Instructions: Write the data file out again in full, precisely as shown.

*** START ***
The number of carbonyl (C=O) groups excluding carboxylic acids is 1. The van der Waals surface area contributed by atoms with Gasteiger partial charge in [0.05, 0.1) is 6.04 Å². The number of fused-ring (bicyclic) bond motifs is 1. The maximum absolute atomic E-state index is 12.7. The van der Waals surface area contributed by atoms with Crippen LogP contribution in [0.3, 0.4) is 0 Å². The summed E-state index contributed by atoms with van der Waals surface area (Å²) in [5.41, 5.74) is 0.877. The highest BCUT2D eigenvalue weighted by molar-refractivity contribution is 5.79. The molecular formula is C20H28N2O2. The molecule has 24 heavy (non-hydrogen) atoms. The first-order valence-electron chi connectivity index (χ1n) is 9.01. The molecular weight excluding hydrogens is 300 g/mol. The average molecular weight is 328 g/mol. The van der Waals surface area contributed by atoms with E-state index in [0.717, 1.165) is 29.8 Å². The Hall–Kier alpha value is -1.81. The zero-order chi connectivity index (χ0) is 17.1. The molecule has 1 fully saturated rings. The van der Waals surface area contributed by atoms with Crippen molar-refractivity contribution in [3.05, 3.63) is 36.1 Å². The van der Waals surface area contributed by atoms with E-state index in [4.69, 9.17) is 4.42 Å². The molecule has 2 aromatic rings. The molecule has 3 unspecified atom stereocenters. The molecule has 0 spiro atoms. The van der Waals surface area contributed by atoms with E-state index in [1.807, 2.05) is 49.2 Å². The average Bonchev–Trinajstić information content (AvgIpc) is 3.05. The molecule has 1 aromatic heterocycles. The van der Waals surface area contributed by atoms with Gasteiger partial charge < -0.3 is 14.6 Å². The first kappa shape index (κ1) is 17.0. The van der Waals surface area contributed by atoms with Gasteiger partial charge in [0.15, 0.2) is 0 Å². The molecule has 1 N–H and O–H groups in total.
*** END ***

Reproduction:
The number of carbonyl (C=O) groups excluding carboxylic acids is 1. The van der Waals surface area contributed by atoms with Gasteiger partial charge in [0.05, 0.1) is 6.04 Å². The number of fused-ring (bicyclic) bond motifs is 1. The maximum absolute atomic E-state index is 12.7. The van der Waals surface area contributed by atoms with Crippen LogP contribution in [0.3, 0.4) is 0 Å². The summed E-state index contributed by atoms with van der Waals surface area (Å²) in [5.41, 5.74) is 0.877. The highest BCUT2D eigenvalue weighted by molar-refractivity contribution is 5.79. The molecular formula is C20H28N2O2. The molecule has 24 heavy (non-hydrogen) atoms. The first-order valence-electron chi connectivity index (χ1n) is 9.01. The molecular weight excluding hydrogens is 300 g/mol. The average molecular weight is 328 g/mol. The van der Waals surface area contributed by atoms with E-state index in [0.717, 1.165) is 29.8 Å². The Hall–Kier alpha value is -1.81. The zero-order chi connectivity index (χ0) is 17.1. The molecule has 1 fully saturated rings. The van der Waals surface area contributed by atoms with Crippen molar-refractivity contribution in [3.05, 3.63) is 36.1 Å². The van der Waals surface area contributed by atoms with E-state index in [4.69, 9.17) is 4.42 Å². The molecule has 2 aromatic rings. The molecule has 3 unspecified atom stereocenters. The molecule has 0 spiro atoms. The van der Waals surface area contributed by atoms with E-state index in [1.807, 2.05) is 49.2 Å². The average Bonchev–Trinajstić information content (AvgIpc) is 3.05. The molecule has 1 aromatic heterocycles. The van der Waals surface area contributed by atoms with Gasteiger partial charge < -0.3 is 14.6 Å². The first kappa shape index (κ1) is 17.0. The van der Waals surface area contributed by atoms with Gasteiger partial charge in [0.15, 0.2) is 0 Å². The molecule has 1 N–H and O–H groups in total.